An Article on Facebook from the Times of India Essay
An Article on Facebook from the Times of India
For once, I was ahead of the curve, and, having rarely been in this exalted place, I can tell you it feels good. The backlash against Facebook, the social networking site, has begun, with rumblings of discontent being heard from distant corners of the globe.
Word is going round that it is time-wasting, trivial, and a pathetic substitute for meeting friends in person. This is precisely what I have been saying to my friends all along but they used to recoil in horror as though declining to open a Facebook account was like refusing to bathe. They muttered darkly about certain people being pig-headed. I was reated like a Luddite, vainly holding out against penicillin or the electric kettle. Every time i asked them what exactly was so wonderful about this site, they gave the same feeble answers. Oh, it’s a great way to keep in touch. You can post your photos on it. Through the links to other people’s pages, you can see what your ex-boyfriends or ex-husbands are up to.
Well, according to me, this is a waste of time. I can barely keep in touch with the friends who really matter to me four to five at the most, at any given stage in my life much less maintain an online relationship with old college friends or colleagues from years ago.
If one has never bothered to make contact with them in all these years, it’s because one has never needed or particularly wanted to. It means that they don’t matter hugely to me now. They did then, but now i’m in touch with another set of friends. My life is full enough with them.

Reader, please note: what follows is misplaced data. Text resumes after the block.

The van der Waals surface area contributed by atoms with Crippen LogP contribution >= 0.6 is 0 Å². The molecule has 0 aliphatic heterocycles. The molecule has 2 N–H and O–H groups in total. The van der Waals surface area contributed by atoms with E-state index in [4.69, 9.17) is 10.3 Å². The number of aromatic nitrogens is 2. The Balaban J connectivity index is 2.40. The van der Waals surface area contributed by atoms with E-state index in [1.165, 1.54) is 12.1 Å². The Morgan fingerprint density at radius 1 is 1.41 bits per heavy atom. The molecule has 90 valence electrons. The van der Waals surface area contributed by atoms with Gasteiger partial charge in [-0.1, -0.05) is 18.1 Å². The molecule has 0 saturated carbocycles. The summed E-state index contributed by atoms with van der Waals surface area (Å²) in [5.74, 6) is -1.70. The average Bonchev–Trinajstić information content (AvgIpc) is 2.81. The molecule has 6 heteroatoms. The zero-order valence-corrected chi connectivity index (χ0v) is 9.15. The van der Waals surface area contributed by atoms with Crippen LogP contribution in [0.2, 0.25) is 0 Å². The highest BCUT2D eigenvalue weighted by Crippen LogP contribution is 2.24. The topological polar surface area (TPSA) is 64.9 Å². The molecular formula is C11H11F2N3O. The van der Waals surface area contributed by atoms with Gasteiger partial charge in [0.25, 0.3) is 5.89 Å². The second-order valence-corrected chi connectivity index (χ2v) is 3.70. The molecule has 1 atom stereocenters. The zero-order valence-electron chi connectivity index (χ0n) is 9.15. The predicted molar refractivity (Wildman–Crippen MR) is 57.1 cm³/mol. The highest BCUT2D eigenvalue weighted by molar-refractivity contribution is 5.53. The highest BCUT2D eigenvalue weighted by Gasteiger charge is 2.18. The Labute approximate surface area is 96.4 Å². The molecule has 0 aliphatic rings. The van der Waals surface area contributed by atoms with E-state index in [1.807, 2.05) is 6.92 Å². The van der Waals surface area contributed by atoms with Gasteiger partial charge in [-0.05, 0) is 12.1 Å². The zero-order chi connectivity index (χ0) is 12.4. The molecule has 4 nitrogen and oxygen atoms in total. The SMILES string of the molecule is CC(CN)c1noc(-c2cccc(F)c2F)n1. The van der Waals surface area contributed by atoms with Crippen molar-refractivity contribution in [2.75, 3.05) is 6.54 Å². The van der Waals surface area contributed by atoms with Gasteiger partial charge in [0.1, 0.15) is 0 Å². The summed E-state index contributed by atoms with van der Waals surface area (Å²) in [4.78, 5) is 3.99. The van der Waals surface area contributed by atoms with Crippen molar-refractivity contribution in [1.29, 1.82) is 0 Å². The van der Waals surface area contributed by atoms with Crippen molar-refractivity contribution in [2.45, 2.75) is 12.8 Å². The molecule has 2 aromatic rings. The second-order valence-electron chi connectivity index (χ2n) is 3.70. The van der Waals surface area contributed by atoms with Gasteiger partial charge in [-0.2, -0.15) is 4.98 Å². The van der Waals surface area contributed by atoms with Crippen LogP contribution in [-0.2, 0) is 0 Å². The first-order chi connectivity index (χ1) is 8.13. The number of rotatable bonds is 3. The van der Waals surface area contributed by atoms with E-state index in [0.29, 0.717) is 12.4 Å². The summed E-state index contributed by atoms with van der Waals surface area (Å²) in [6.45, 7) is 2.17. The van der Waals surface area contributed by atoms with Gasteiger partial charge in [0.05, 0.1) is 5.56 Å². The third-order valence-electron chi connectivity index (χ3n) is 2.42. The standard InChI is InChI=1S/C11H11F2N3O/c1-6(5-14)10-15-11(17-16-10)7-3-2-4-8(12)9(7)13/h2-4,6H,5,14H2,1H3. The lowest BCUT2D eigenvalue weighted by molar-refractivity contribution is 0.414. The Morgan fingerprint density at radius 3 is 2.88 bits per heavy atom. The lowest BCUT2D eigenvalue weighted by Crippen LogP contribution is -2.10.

If one has a spare few hours, one would rather meet a friend over coffee or wine. That real-time, face-to-face conversation is contact, not exchanging trivia online. Why would i want to see a friend’s holiday snaps when i can barely summon up enough interest in my own to get them developed? Few things, bar waiting for milk to boil, are as boring as other people’s holiday pictures. Much as i love my friends in various parts of the world, i’m perfectly content with a ‘broad brush’ update. An occasional e-mail telling me they are fine, their teenage son hasn’t become a drug dealer and their dog’s arthritis is better is fine with me. Any more detail is redundant. I assume they are equally uninterested in the daily mundaneness of my life and that is exactly as it should be.
Even assuming i wanted to sign up, i would never have the time. If i, blessed with two maids and only one child to look after, cannot find the time to go on this site, how do millions of others, particularly those in the West who have many household chores, do so?
No wonder companies are banning this site. God knows what it is doing to global productivity. But even outside work, don’t people have to walk the dog? Check up on an elderly aunt? File their tax returns?
The Facebook phenomenon has confirmed yet again what we have always known that human beings are sheep. They see someone going off in one direction and they follow blindly for no apparent reason beyond the comfort of numbers.
All my efforts at persuading my 12-year-old son not to get onto Facebook failed. I spoke cogently about the charm of being different, of having the moral strength to resist peer pressure, of the infinitely greater pleasures of reading, but my efforts failed. His school friends looked at him as though he had gone soft in the brain.
As for twitter, don’t even get me started. The very name cutesy and twee irritates the hell out of me. Facebook and twitter are fads. Like all fads, they’ll end up in the dustbin, not of history, but of history’s footnotes.
University/College: University of California
Type of paper: Thesis/Dissertation Chapter
Date: 29 November 2016
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